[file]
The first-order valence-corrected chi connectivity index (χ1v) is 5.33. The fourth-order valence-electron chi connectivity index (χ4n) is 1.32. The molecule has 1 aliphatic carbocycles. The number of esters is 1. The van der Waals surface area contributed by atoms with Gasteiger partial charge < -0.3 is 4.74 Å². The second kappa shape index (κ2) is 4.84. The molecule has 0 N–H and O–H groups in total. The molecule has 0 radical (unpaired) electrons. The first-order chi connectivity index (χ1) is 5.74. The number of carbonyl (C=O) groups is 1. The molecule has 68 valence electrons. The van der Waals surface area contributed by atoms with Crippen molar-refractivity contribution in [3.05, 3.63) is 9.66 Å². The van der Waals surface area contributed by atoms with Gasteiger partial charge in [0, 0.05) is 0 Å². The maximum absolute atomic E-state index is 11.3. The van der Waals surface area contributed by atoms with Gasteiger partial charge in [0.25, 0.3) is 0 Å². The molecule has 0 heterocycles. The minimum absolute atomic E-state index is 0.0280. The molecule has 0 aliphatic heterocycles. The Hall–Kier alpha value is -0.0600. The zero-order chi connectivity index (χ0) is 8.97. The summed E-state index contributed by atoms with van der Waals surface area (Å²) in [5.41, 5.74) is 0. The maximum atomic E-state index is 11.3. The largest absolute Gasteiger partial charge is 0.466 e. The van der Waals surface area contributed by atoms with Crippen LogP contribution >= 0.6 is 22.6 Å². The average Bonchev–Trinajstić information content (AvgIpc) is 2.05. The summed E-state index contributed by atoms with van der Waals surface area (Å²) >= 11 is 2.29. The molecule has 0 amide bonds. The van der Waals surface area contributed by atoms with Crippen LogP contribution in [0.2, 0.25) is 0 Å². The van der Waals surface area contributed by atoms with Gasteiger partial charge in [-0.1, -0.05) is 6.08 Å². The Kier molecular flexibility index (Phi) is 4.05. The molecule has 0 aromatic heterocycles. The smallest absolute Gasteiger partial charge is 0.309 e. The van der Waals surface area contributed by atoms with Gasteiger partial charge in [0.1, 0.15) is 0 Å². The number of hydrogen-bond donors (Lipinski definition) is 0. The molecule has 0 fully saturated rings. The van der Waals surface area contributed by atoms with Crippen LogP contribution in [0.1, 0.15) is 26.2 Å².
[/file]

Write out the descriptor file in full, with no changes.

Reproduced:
The first-order valence-corrected chi connectivity index (χ1v) is 5.33. The fourth-order valence-electron chi connectivity index (χ4n) is 1.32. The molecule has 1 aliphatic carbocycles. The number of esters is 1. The van der Waals surface area contributed by atoms with Gasteiger partial charge < -0.3 is 4.74 Å². The second kappa shape index (κ2) is 4.84. The molecule has 0 N–H and O–H groups in total. The molecule has 0 radical (unpaired) electrons. The first-order chi connectivity index (χ1) is 5.74. The number of carbonyl (C=O) groups is 1. The molecule has 68 valence electrons. The van der Waals surface area contributed by atoms with Crippen molar-refractivity contribution in [3.05, 3.63) is 9.66 Å². The van der Waals surface area contributed by atoms with Gasteiger partial charge in [0, 0.05) is 0 Å². The maximum absolute atomic E-state index is 11.3. The van der Waals surface area contributed by atoms with Gasteiger partial charge in [0.25, 0.3) is 0 Å². The molecule has 0 heterocycles. The minimum absolute atomic E-state index is 0.0280. The molecule has 0 aliphatic heterocycles. The Hall–Kier alpha value is -0.0600. The zero-order chi connectivity index (χ0) is 8.97. The summed E-state index contributed by atoms with van der Waals surface area (Å²) in [5.41, 5.74) is 0. The maximum atomic E-state index is 11.3. The largest absolute Gasteiger partial charge is 0.466 e. The van der Waals surface area contributed by atoms with Crippen LogP contribution >= 0.6 is 22.6 Å². The average Bonchev–Trinajstić information content (AvgIpc) is 2.05. The summed E-state index contributed by atoms with van der Waals surface area (Å²) >= 11 is 2.29. The molecule has 0 amide bonds. The van der Waals surface area contributed by atoms with Crippen LogP contribution in [0.2, 0.25) is 0 Å². The van der Waals surface area contributed by atoms with Gasteiger partial charge in [-0.1, -0.05) is 6.08 Å². The Kier molecular flexibility index (Phi) is 4.05. The molecule has 0 aromatic heterocycles. The smallest absolute Gasteiger partial charge is 0.309 e. The van der Waals surface area contributed by atoms with Gasteiger partial charge in [0.1, 0.15) is 0 Å². The number of hydrogen-bond donors (Lipinski definition) is 0. The molecule has 0 fully saturated rings. The van der Waals surface area contributed by atoms with Crippen LogP contribution in [0.1, 0.15) is 26.2 Å².